Famous Superstars

25th January 2021

Nope, we’re not talking about your favourite celebrity but our favourite kind of superstars, the ones which you can find in the night sky…

There’s billions of stars up there, but here’s just a few of the more well known ones to get to grips with…

The Sun - The main bigwig, the one we’re all relying on to keep the earth living and breathing. The Sun provides all the heat and light which our solar system relies on. It’s technically a ‘yellow white dwarf’ star and it’s 4.6 BILLION years old.

Sirius (Canis Majoris) - Used by ancient generations as a navigational aid for those long sea voyages as well as a way to mark the change in seasons throughout the year. Sirius is the brightest star in the Canis Major constellation, otherwise known as the Big Dog. It’s also over 25 times more luminous than the sun - amazing!

North Star (Polaris) - The 45th brightest star in the night sky (if you’re counting!). It’s located around 430 light years away from Earth and has been used as a navigational tool in the northern hemisphere for centuries. Fun fact, Polaris wasn’t always the north star because Earth’s axis wobbles over thousands of years and points in different directions. It may change again in the future but for now it remains a guiding star…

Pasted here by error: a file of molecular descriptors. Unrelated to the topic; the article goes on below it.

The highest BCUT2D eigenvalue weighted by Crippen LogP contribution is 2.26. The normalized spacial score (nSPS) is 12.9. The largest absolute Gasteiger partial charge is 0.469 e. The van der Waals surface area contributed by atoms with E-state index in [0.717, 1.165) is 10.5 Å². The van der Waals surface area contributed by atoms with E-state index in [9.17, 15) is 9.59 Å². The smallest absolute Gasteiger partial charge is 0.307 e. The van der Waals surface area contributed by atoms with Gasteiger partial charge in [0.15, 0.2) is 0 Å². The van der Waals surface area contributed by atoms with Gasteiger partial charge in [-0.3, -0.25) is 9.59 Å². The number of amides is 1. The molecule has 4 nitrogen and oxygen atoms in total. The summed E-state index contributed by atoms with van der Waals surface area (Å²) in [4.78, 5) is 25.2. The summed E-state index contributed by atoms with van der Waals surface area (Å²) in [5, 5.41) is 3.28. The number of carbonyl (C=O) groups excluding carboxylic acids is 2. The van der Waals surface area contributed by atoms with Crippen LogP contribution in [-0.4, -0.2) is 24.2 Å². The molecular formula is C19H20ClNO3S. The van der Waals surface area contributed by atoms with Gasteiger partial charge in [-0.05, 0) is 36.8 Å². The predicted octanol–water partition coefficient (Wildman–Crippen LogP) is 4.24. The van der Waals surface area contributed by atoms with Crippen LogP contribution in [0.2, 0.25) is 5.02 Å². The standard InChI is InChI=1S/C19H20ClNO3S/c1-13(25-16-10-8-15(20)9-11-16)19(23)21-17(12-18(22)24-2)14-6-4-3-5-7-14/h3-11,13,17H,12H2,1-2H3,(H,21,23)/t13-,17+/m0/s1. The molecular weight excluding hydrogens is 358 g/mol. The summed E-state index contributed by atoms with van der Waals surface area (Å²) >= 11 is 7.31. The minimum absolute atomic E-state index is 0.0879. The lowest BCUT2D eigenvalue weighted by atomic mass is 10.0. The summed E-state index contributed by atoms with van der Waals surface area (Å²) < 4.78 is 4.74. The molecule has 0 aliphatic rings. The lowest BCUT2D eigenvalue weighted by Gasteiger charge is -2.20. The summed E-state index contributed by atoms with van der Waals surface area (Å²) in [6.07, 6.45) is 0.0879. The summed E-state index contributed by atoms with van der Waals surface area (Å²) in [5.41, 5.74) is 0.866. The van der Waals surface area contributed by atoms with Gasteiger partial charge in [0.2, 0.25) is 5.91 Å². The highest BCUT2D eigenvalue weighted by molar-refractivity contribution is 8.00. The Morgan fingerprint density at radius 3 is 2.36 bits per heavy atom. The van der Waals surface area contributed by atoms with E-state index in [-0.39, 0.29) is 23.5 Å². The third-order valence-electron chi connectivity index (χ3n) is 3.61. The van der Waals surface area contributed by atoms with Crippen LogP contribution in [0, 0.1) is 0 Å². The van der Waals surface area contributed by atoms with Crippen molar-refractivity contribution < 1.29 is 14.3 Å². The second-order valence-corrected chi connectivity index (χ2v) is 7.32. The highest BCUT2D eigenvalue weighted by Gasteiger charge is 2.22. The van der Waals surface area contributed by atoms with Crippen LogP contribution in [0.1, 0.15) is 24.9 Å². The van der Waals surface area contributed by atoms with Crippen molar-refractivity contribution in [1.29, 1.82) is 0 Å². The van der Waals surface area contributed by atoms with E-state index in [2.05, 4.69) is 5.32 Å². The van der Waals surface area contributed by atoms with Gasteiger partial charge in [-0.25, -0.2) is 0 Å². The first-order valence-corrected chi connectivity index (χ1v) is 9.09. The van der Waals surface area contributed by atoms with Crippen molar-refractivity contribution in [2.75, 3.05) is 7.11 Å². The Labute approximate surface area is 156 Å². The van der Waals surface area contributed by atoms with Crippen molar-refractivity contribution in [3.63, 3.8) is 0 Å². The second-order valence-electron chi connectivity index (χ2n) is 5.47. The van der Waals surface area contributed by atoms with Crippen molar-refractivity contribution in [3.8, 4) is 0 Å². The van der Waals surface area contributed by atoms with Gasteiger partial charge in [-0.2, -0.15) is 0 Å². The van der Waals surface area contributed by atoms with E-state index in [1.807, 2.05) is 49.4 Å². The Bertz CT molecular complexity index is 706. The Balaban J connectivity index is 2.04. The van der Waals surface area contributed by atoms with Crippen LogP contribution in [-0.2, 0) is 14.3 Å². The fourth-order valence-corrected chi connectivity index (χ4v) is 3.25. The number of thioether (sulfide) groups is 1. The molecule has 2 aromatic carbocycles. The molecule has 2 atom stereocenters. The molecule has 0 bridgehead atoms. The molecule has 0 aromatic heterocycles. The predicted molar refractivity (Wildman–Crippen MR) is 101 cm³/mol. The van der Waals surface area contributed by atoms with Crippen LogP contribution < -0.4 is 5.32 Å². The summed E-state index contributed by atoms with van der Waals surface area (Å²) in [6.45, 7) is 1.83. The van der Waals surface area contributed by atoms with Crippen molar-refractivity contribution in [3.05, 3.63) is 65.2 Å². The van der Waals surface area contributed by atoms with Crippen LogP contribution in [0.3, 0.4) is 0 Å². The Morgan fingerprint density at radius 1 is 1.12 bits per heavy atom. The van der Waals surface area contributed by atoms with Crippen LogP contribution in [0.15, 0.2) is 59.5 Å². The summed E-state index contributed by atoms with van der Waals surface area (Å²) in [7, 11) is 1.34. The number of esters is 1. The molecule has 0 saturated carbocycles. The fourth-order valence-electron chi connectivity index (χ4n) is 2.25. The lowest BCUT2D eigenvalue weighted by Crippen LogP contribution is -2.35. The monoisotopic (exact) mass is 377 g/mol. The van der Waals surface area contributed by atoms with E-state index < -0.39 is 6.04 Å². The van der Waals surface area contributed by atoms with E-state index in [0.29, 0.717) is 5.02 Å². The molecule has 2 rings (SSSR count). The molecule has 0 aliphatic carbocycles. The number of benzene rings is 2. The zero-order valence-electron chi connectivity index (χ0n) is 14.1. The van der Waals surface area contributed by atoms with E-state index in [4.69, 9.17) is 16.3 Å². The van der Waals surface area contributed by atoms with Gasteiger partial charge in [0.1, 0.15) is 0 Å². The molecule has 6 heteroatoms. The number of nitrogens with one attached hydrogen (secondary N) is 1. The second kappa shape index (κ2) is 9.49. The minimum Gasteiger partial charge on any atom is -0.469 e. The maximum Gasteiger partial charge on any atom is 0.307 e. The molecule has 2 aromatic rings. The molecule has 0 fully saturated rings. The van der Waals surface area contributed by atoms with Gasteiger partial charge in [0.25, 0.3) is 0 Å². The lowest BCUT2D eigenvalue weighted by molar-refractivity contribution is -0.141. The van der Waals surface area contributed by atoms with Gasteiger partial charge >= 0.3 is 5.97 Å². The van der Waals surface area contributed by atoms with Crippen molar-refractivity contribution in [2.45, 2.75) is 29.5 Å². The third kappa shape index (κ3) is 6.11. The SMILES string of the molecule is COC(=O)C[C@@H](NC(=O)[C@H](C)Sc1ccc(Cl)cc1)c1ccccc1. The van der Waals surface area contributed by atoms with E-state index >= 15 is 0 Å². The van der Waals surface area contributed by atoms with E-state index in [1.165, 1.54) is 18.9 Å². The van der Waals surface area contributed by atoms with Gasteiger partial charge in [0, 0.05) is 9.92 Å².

Vega - Vega is a blue star which ranks pretty highly in terms of brightness - it’s the brightest star in the Lyra constellation, the fifth brightest star in the night sky AND the second brightest star in the northern celestial hemisphere. Vega is characterised as a white dwarf star and is approximately 2.1 times as big as the Sun. It’s also a pretty close neighbour as stars go, located just 25 light years away from Earth.

Canopus (Alpha Carinae) - The brightest star in the southern constellation of Carina and the second brightest star in the nighttime sky. It can be found over 300 light-years away from Earth and is named after the mythological Canopus, the navigator for king Menelaus of Sparta in The Iliad.

Make your mark and leave a lasting impression on our incredible night sky by naming a star! Find out how to get started right here